I love the way your are looking at this journey with your beloved. Your gentle observations and acceptance give others hope. Mining for those "moments of light and happiness" now that's a worthy goal!
MrToad
Posted: Tuesday, July 18, 2017 7:50 AM
Joined: 7/13/2017
Posts: 444


Sure, copy and paste as you wish. Glad you find my thoughts of interest.

Of course, the day I wrote that she had a one-in-four chance of getting her gloves on right, she did so, and was quite pleased. Maybe writing about it is a good thing, in perhaps more ways than one.

I try to be very gentle in helping her, never "correcting" her, and trying very hard to keep that macho "I know better" tone out of my voice and my body language, but I am sure it creeps in. So even though I am careful, I know that she knows she needs more and more help and she is at some level resisting that, of course. So I try to help as unobtrusively as possible:

"Sweetheart, you might be more comfortable sleeping if you took your shirt off before you put your pajamas on over it. You might get too warm with both on."

"Oh. OK. Good idea."

"See, I am not a completely useless toad."

"No, you are not a toad..... toads are a lot cuter."

 


MrToad
Posted: Tuesday, July 18, 2017 8:26 AM
Joined: 7/13/2017
Posts: 444


Jim

 Thank you for your thoughts and encouragement. I am fortunate that, at our daughter's urging, Kathleen and I now live in a Continuing Care Retirement Community. We currently are in the Independent Living mode, but the campus includes a Memory Care facility where I expect someday Kathleen will need to reside. I know the long term is not good, but the fact that I can literally see where and how I am going to get the heavy duty help I will need for Kathleen is a major relief to me. It lets me focus more on the present, and the days she can still enjoy taking a drive in the country, going to the zoo or the botanic garden.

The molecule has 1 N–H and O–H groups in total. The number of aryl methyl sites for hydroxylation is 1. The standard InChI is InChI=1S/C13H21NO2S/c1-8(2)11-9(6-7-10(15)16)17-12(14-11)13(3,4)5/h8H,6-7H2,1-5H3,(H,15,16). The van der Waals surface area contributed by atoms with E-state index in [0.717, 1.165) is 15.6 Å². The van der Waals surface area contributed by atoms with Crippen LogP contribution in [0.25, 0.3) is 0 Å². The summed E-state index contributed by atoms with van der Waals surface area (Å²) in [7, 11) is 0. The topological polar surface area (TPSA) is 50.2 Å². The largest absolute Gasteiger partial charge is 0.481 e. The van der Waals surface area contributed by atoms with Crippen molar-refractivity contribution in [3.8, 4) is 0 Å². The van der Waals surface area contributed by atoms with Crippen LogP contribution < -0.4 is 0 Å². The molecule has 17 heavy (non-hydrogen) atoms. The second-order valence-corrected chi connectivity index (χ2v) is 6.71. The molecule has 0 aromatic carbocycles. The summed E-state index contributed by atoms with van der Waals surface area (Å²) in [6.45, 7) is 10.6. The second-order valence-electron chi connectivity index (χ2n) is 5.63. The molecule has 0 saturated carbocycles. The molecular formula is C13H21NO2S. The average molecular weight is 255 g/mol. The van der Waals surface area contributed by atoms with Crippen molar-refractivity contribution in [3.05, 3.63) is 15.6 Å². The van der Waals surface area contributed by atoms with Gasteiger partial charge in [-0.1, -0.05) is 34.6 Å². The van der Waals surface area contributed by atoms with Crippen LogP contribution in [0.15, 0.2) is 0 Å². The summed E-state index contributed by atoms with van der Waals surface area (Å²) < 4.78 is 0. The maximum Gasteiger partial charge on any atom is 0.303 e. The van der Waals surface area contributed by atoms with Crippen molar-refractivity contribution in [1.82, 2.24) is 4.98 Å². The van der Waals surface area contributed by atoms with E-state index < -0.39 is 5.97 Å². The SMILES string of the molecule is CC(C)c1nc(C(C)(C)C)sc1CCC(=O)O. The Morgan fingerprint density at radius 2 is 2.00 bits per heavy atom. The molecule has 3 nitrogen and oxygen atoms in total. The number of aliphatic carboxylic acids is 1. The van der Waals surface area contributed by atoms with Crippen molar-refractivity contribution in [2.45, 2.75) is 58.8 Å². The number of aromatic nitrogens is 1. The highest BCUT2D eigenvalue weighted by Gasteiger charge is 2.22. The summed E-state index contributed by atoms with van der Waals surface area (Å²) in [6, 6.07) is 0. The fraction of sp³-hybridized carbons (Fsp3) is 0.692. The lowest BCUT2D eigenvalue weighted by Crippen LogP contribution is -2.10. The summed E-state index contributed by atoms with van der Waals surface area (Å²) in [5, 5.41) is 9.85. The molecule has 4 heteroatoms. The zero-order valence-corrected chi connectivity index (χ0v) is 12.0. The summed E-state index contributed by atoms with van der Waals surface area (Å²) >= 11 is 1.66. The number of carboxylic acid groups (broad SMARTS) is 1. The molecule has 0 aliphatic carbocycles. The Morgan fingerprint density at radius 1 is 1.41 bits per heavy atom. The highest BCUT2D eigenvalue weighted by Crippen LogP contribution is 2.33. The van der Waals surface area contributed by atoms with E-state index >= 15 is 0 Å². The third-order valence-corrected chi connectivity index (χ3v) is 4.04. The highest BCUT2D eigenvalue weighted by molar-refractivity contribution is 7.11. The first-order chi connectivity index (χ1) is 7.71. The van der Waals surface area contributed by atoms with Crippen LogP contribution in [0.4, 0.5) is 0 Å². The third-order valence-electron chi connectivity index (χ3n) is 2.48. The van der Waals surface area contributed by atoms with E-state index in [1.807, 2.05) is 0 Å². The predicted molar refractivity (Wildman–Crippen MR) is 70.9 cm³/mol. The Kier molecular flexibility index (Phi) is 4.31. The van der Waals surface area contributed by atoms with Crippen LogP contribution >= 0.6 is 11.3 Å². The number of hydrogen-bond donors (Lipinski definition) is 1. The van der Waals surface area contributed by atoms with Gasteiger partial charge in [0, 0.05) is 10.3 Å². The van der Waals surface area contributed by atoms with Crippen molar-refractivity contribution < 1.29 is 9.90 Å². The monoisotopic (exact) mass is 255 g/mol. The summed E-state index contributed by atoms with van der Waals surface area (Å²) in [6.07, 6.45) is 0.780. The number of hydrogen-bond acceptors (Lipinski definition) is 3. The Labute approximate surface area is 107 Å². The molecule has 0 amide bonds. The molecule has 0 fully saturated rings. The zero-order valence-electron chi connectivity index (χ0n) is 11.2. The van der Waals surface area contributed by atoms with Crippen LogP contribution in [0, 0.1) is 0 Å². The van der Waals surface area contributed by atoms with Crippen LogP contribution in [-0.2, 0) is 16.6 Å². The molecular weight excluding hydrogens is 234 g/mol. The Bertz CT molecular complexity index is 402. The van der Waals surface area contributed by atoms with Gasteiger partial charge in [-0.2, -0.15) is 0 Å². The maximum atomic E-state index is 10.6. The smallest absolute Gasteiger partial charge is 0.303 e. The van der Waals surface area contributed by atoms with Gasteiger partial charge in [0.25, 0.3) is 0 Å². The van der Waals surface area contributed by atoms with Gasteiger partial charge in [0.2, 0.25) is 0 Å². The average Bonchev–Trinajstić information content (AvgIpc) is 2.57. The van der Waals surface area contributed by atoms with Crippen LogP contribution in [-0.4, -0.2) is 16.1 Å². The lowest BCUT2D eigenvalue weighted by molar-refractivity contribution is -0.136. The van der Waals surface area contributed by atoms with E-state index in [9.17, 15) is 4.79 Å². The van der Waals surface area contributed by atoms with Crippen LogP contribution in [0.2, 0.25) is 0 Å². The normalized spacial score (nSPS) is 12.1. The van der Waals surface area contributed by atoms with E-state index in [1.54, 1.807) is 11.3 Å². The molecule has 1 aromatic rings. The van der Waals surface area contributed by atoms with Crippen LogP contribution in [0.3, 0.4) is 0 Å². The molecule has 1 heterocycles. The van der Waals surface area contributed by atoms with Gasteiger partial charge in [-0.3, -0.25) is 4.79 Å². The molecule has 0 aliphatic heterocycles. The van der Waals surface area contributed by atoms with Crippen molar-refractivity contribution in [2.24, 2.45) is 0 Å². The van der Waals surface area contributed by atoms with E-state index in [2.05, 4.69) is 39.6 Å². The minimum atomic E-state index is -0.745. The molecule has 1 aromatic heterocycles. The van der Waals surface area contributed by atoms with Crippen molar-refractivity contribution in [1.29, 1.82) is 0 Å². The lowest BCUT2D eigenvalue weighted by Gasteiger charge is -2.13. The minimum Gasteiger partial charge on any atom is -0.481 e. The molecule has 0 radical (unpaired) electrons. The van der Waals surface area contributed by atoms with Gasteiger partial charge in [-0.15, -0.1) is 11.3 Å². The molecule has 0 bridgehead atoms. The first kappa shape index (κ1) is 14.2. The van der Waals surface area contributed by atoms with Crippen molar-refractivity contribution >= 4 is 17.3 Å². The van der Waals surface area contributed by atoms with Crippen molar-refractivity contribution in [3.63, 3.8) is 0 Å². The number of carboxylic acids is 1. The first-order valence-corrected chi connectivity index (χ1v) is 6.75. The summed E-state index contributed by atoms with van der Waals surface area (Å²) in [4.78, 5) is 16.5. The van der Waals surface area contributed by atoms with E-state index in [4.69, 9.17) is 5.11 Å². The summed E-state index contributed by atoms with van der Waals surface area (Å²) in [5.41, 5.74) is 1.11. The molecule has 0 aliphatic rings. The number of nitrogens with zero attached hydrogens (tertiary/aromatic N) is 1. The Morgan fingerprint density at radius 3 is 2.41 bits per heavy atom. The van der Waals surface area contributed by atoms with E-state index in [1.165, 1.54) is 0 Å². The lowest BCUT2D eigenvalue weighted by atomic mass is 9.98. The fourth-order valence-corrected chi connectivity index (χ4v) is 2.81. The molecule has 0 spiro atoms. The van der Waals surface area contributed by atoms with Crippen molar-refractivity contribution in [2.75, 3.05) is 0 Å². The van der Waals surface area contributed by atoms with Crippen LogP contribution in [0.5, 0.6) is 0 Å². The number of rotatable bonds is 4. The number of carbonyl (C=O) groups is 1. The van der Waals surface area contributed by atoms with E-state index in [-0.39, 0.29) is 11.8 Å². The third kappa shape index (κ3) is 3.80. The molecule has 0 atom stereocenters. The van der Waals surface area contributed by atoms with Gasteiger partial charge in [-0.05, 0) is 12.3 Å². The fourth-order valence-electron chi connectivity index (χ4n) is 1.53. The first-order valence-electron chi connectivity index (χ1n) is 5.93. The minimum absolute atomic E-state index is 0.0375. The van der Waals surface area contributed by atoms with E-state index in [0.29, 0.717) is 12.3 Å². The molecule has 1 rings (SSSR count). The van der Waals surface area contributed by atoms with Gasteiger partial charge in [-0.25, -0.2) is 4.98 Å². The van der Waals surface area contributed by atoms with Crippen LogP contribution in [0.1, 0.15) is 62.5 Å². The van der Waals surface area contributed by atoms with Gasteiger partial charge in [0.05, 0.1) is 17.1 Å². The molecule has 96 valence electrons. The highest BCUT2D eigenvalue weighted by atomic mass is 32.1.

Sainthood? Hardly. I suspect all of us here on this journey are saints, and perhaps all (most definitely yours truly) a wee bit sinners, because we are just human, just doing "the bestest" we can in the face of this awful, unfair @#$%&*! disease. Of course, its not exactly an original thought, but where is it written that life is fair?  All we can do is what my first boss in the Army told me: "Do your best", which I eventually realized is actually far more challenging than it sounds.

 

 


MrToad
Posted: Tuesday, July 18, 2017 8:53 AM
Joined: 7/13/2017
Posts: 444


I don't quite know if this is appropriate, but I thought some might find the attached essay I wrote at the beginning of this journey to be of some interest.

I know now that Kathleen does have (early onset) Alzheimer's, and it is my opinion that it may have been helped along by two bouts of breast cancer, and by several psychological traumas such as the premature loss of her abused younger sister.

Anyway, if you find the attached Lesson of Anthony of interest. let me know.


File Attachment(s):
The Lesson of Anthony.pdf (119800 bytes)

Andrew60
Posted: Tuesday, July 18, 2017 11:06 AM
Joined: 7/17/2017
Posts: 342


You write well, very moving. Your wife is lucky to have you to assist her in the daily challenges of AD.